Spending time on city on a Dar es Salaam city tour with Afri Roots completely changed my perspective of this Tanzanian city…
I once had a brief fling with Dar es Salaam. I flew into the airport at 4 am to discover my onward flight had been cancelled. Through a series of unfortunate events, I ended up sleeping on a bench until another flight was scheduled later in the day. I was exhausted and thirsty and ended up despising the airport. If you’ve ever seen the Dar es Salaam airport, you’ll understand why.
My second encounter with Dar es Salaam made me warm up to her manic traffic and sometimes confusing sense of being. I had travelled for work to visit Southern Sun Dar es Salaam, but also got the chance to enjoy the city just a little bit. It made all the difference and to Afri Roots, for that, I say thank you!
Like you would see vendors selling cold drinks in other cities, so you see coconut vendors all over Dar es Salaam!
With only a few hours to cram in as many sites as possible in Dar es Salaam, coupled with monstrous afternoon traffic, our Dar es Salaam city tour was already a feat to be achieved with our guide for the afternoon from Afri Roots, Christian. We merged with the sluggish traffic and Christian wasted no time in relaying to history of Swahili culture, starting with how the language of Swahili developed following the arrivals of Arab explorers that followed the monsoon winds from Somalia, down to Kenya and then onto Tanzania.
Meet the mild-mannered Christian.
Our first stop on the tour was at a small strip of market stalls just near the hotel. Christian explained that Dar es Salaam is flooded with second-hand clothing from Europe. It gets shipped to the port, where it is sorted and handed over to market stall owners. The stalls display almost any item you could imagine and shoppers come here to browse. Generally, everything is of good quality, just in need of a new loving home.
It’s amazing to see this type of recycling in action really, especially for items of clothing that still have a decent lifespan ahead of them. It did make me wonder how much waste we’re actually producing when it comes to our desire for fast fashion, but that’s an opinion piece all on it’s own…
Grinding beans ahead of a caffeine fix
Next, we headed to what Christian playfully described as a ‘coffee buffet’. What lay in store for us really was a small coffee stall just off a major road, where beans are ground, roasted and served up right there. I adore my coffee and I guess coffee snobs might turn their nose up at this, but it was scintillating to watch the entire process for a single cup unfold right in front of me. The allure of the roasting smell, the rudimentary equipment and what ultimately was a cup of coffee strong enough to kick me into next week, was all part of the fun here!
Rather than adding coffee to the super strong coffee, Tanzanians enjoy their coffee with Kashata, a super sweet peanut brittle
To while away the time, coffee drinkers will play a quick game of dominoes at STAR
After making sure we were wide awake, Christian lead us onto the next sensory experience on our Dar es Salaam city tour: the Tandale Market.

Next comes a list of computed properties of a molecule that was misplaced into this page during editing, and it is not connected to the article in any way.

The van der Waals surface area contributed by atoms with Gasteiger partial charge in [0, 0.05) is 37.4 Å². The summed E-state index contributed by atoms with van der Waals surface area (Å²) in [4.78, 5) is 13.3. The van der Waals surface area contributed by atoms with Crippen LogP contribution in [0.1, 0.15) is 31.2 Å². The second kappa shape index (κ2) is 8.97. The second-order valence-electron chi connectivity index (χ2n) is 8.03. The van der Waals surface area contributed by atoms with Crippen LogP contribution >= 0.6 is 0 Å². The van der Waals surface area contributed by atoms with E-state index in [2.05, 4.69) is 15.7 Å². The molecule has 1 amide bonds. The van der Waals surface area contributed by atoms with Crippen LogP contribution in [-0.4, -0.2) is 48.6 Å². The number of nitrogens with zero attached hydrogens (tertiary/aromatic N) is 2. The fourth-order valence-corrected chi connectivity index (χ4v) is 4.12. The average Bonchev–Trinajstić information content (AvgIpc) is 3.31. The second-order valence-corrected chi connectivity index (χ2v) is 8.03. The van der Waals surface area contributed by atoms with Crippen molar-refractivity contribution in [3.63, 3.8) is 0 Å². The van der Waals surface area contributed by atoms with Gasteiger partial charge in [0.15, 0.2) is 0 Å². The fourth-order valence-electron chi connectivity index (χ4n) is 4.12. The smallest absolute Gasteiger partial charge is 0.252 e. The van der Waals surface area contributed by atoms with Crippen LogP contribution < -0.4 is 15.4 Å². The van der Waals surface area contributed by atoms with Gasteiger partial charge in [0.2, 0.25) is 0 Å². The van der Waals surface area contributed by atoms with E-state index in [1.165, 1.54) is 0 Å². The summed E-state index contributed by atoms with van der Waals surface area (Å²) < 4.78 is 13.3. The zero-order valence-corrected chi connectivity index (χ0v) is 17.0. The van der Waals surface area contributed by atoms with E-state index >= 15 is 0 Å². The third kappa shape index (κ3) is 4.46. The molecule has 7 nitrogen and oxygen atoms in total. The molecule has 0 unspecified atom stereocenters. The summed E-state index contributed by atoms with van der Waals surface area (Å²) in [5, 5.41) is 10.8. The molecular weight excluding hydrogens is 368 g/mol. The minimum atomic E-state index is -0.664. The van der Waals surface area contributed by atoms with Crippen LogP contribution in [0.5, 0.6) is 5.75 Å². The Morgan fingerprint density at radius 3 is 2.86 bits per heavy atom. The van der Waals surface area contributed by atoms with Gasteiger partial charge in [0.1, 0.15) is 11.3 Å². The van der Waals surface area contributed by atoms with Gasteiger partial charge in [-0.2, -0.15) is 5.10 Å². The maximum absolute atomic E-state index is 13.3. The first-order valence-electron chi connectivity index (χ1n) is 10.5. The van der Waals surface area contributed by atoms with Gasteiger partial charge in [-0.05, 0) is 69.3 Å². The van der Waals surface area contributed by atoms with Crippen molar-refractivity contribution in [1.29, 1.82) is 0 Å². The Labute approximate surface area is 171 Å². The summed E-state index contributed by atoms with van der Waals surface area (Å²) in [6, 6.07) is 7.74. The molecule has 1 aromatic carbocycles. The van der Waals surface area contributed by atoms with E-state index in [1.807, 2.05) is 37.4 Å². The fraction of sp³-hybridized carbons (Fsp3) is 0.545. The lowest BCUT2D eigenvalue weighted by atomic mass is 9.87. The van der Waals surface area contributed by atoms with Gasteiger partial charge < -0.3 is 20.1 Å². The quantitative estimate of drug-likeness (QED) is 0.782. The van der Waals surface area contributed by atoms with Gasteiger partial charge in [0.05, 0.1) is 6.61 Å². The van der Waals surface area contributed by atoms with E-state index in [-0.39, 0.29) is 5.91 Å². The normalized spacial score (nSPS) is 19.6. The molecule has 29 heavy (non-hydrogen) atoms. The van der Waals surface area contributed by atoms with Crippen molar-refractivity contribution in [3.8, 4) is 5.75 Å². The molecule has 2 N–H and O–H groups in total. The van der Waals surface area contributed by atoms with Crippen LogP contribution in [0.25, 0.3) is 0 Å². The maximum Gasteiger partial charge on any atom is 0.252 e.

Markets are definitely my favourite part of exploring any city, they give you a sense of food, culture and history all in one location, plus of course, you get to meet all the incredible people that work there. There are always tons of characters and generally, I find if I’m friendly and polite, people are happy for me to take photos and help if I want to buy something.
Tandale Market is named after the suburb it’s located in, and I can assure you that you’re unlikely to find it on your own. I’m grateful we had Christian to guide us through it, as it’s certainly one of the busier markets I’ve been to on my travels. There’s a mix of butcheries, fruit and veg stalls, grains, and secondhand goods at Tandale. The pic at the top of the bras was one of the most entertaining sites at Tandale, in case you wondered what that was about!
Sleeping on the job is understandable when you’ve woken up in the early hours of the morning to be onstandby for early shoppers!
Spice and all things nice at Tandale Market.
Stray cats keep the rats at bay around here.
This was how this man described that I should take his photo, friendly guy!
I loved the colours of all these grains and legumes on display at the market.
This section held tables and tables of dried and smoked fish, it actually smelt pretty good!
Further outside of Tandale market were more stores selling everyday staples, as well as traditional fabrics and kangas. Dotted in between were bars, cafes and traditional medicine shops. Christian patiently stopped at each of these along the way and introduced us to their proprietors, explained their business and even helped one of our tour group buy some fabrics.
Fabrics on display near Tandale Market.
The small, colourful stores that line the streets of the residential section of Tandale.
Sorting through pre-loved clothing outside Tandale.
Before merging back into traffic and heading back to our hotel, Christian was keen to show us one last place of interest on our Dar es Salaam city tour, and it was one of the best too! We stopped by a Swahili Ghetto Movie Theatre, a makeshift movie house showing mostly Bollywood movies with subtitles. Christian explained that this is often where Tanzanian resident will end up learning another language, through watching hours and hours of film, pretty fascinating…
Inside the Swahili Ghetto Movie Theatre.
We did this Dar es Salaam city tour by bus, but I would highly recommend you do it by bicycle or bajaj (tuk-tuk) if you have the time, the atmosphere would just be electric. The tours normally leave quite early in the morning and Afri Roots can offer different tours to suit your interests, I’d love to go back for something more food-focused in future!